‘Choices’ are limited; get the vaccine
Recently, we have seen significant blowback from our governor’s mandated vaccination for health care workers and teachers. The mantra of most is “loss of personal freedom.”
In the age of the highly infectious and lethal delta variant, the “choices” are very limited. All of us, vaccinated or unvaccinated, will be exposed to the delta variant.
The vaccinated can still get COVID-19, but they will be less sick and much less able to pass the virus to others. The unvaccinated will become sicker and much more infectious.The unvaccinated are more often hospitalized, ventilated and die. If they are teachers or health care workers, they would be more likely to spread virus at their work places.
Masking alone will not suffice. Even with universal masking, all of us remove masks briefly to eat or to get a respite from discomfort.
Slightly more than half of eligible Jackson County residents are fully vaccinated. If vaccines did not work, then we would expect half of COVID-19 hospitalizations, ICU admissions and ventilator use to be among the vaccinated. Instead, less than 10% have been among the vaccinated. Simply put, vaccines work.
We are taught as children to “look both ways” before crossing a street. Most of the time, when traffic is light, we could chose to run across the street without looking and not be hit by a car.
Not taking a vaccine in the days of the delta variant would be comparable to running across the street without looking. Most unvaccinated will not get seriously ill or die. But many will, and will overflow our hospitals, intensive care units and morgues until the virus finally runs its course.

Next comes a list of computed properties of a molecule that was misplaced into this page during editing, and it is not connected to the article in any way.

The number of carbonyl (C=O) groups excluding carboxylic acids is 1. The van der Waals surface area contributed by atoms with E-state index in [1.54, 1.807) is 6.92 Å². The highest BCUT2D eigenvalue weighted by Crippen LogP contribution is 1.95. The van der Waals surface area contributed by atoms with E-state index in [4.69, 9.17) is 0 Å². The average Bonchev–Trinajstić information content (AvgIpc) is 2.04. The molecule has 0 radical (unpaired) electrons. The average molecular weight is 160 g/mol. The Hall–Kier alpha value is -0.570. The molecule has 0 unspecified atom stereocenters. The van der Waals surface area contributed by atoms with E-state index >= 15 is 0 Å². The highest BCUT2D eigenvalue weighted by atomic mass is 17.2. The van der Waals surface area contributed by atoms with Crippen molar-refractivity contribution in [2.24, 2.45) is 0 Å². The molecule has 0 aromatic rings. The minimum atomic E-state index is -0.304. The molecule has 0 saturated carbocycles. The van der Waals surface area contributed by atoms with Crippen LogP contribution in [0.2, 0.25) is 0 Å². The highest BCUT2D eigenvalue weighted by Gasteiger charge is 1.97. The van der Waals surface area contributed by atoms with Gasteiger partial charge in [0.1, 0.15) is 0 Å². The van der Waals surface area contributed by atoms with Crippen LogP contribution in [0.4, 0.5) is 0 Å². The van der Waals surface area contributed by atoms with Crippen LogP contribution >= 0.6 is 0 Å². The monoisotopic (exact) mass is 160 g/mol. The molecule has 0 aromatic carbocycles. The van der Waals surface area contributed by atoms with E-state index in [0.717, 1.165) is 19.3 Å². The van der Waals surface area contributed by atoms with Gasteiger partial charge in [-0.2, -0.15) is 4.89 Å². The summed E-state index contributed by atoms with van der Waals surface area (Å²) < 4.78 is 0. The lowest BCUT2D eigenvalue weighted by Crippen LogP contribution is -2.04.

As time goes on, the vaccinated will become less tolerant of those who are unvaccinated. Prolonging the pandemic will mean even more months of indoor masking, restrictive travel, long lines checking vaccination cards at outdoor venues, and delayed hospital elective procedures. Prolonging the pandemic will further stress an already stressed medical care system, with a slow degradation of quality of care.
Health care workers and school employees who do not vaccinate not only put patients and children at risk, they will find that their support within the outside community will shrink as more people become vaccinated. Hopefully, they will see that becoming vaccinated is not a sign of weakness but of courage.
The Pfizer vaccine is fully approved and vetted by the FDA. It is no longer “experimental.” If you have not been vaccinated, please get the shot. We need to put the pandemic behind us!
Dave Gilmour, M.D., of Central Point is a retired physician and a former Jackson County commissioner.